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France stops flights from Brazil: Why the Covid variant is worrying

Brazil has the second highest deaths from Covid-19 per capita in the world. The variant P1, like the South African variant, is thought to be more resistant to vaccines

The Cristo Redentor (Christ the Redeemer) statue in Rio de Janeiro in Brazil. The P1 variant of Covid-19, originally detected in Brazil, is barely present in France but there are fears it could spread. Pic: UN Women / Flickr

France has suspended all flights to and from Brazil due to concerns over the spread of a Covid-19 variant first discovered in Brazil.

The announcement was made yesterday (April 13) by Prime Minister Jean Castex during a session at the French parliament. He said the ban would remain in place until further notice. 

Mr Castex noted that all travellers coming from Brazil already had to test negative for the virus before departure and were recommended to self-isolate for 10 days on arrival.

France’s transport minister Jean-Baptiste Djebbari said the number of people arriving from Brazil to France was around 50 per day, compared to the usual 50,000 per week coming before the pandemic, Le Journal du Dimanche reported

Brazil has the second highest number of deaths related to Covid-19 per capita in the world, after the US.

The daily number of deaths from Covid-19 was increasing steadily between mid-February and the beginning of April, and peaked at around 4,000 earlier this month. The latest figures show that there were 3,687 deaths recorded on April 13.

Source: Worldometer

One factor thought to be behind Brazil’s troubling situation is the spread of a variant of the Covid-19 virus known as P1, which some scientists have said is more contagious, more dangerous and more resistant to vaccinations.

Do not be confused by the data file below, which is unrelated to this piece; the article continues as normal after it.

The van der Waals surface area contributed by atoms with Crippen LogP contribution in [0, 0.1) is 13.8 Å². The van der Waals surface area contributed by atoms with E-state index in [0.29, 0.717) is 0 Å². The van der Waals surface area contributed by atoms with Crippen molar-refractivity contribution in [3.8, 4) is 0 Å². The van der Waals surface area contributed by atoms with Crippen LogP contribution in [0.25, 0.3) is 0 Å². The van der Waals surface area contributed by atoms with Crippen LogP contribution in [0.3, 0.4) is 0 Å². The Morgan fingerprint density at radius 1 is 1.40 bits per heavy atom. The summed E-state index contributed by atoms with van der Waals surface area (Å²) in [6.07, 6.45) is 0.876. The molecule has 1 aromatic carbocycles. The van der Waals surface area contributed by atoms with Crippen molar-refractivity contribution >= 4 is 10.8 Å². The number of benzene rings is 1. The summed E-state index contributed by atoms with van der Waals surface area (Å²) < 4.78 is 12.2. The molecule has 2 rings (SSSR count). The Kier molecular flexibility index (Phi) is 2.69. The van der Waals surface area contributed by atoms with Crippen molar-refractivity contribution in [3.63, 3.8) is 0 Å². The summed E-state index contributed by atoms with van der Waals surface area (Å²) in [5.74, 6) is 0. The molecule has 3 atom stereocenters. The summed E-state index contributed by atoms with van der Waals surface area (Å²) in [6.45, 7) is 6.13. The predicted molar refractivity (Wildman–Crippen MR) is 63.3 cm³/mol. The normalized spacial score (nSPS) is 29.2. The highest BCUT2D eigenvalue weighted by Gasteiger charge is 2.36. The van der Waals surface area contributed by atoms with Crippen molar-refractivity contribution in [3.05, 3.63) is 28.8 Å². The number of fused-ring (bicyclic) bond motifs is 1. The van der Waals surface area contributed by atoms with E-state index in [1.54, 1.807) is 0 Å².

For the first time since the outbreak reached Brazil last year, 52% of intensive care unit beds are occupied by patients aged 40 or younger, a report published on April 11 by the Brazilian Association of Intensive Medicine (AMIB) found. This is an increase of 16.5% from the period between December to February. 

Other factors besides the variant that could be causing this drop in age is the increased number of elderly people who are vaccinated and the attitude of younger people who are less likely to be afraid of the virus and therefore may take more risks. 

Professor Rémi Salomon, medical commission president for Paris hospital chain AP-HP, warned of the possible dangers of the P1 variant spreading in France in an interview with France Inter yesterday (April 13). 

“This variant carries the E484K mutation, like the South African variant, and this mutation makes the strain that carries it more resistant to vaccines,” he said.

He added that it has been proven to be more contagious and could become the dominant strain in France, overtaking the UK variant.

Around 0.5% of positive Covid-19 cases are thought to be of the P1 strain in France, compared to around 5% for the South African variant and over 75% for the UK variant. 

“This Brazilian variant is clearly more transmissible than the original strain, but also probably than the British strain. If it spreads on European and French soil, it could grow rapidly,” Prof Salomon said.

He welcomed France’s decision to ban flights between Brazil and called on other European countries to do the same.

“All European countries must implement the same measures because travellers from South America (or elsewhere) often transit through another country,” he Tweeted. 

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